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Existing reefs are complex structures built of calcium carbonate taken from sea water by shallow-water organisms. They vary in size and shape depending on the nature of their foundations and on many ecologic factors. The conventional classification recognizes fringing reefs, barriers, atolls, and table reefs; a broader classification differentiates the reefs that lie in continental areas from those that rise from the deep ocean.
Living reef-building organisms are concentrated along the seaward margin where they form a rigid, wave-resisting framework. Most reef surfaces show a distinct zonation parallel with the reef front. Sedimentary materials increase landward or lagoonward, and where lagoons are present the sediments may form the major part of the reef. Extensive sedimentary deposits likewise accumulate off the seaward side of the reef.
The most influential control of reef growth is temperature, which in large part explains the marked development of reefs in the western parts of the oceans in tropical latitudes; reefs are largely absent from the eastern oceanic areas because of the upwelling of cold waters. In areas where surface temperatures are 70°F. or higher, reefs are developed if waters are relatively clear and of near-normal salinity, and if suitable foundations project into shallow water.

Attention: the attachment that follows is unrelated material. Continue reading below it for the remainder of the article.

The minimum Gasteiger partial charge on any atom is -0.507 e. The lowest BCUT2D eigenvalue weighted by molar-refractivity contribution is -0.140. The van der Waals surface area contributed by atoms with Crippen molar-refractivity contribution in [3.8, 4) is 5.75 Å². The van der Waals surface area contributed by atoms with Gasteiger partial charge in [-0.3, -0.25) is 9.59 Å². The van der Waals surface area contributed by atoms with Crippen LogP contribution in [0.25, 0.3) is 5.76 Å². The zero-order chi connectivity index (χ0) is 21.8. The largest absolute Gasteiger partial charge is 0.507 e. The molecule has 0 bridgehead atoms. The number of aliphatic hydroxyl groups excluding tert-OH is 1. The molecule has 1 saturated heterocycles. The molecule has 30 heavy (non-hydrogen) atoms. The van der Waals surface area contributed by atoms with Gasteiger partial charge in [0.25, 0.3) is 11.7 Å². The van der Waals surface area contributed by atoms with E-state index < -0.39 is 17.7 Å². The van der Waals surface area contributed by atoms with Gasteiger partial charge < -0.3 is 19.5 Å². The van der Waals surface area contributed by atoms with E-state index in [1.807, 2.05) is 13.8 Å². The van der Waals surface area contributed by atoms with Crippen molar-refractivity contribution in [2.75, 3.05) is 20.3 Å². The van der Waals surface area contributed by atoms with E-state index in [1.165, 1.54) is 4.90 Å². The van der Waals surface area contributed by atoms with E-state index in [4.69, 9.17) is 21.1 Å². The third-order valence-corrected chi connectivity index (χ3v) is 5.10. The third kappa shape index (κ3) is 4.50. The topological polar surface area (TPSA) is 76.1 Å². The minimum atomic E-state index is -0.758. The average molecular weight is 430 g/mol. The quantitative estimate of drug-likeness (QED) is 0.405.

Many reefs are veneers that coat a variety of foundations, but others are known to have a thickness far in excess of the depth ranges of the organisms forming them. The origin of thick reefs is still a major problem, but it is certain that important changes in the relations of land and sea are involved. The problem is closely related to that of the seamounts and other enigmatic features of the ocean basins. Recent reefs differ from ancient reefs, but knowledge of their development will aid in understanding their ancient counterparts, some of which are oil reservoirs.
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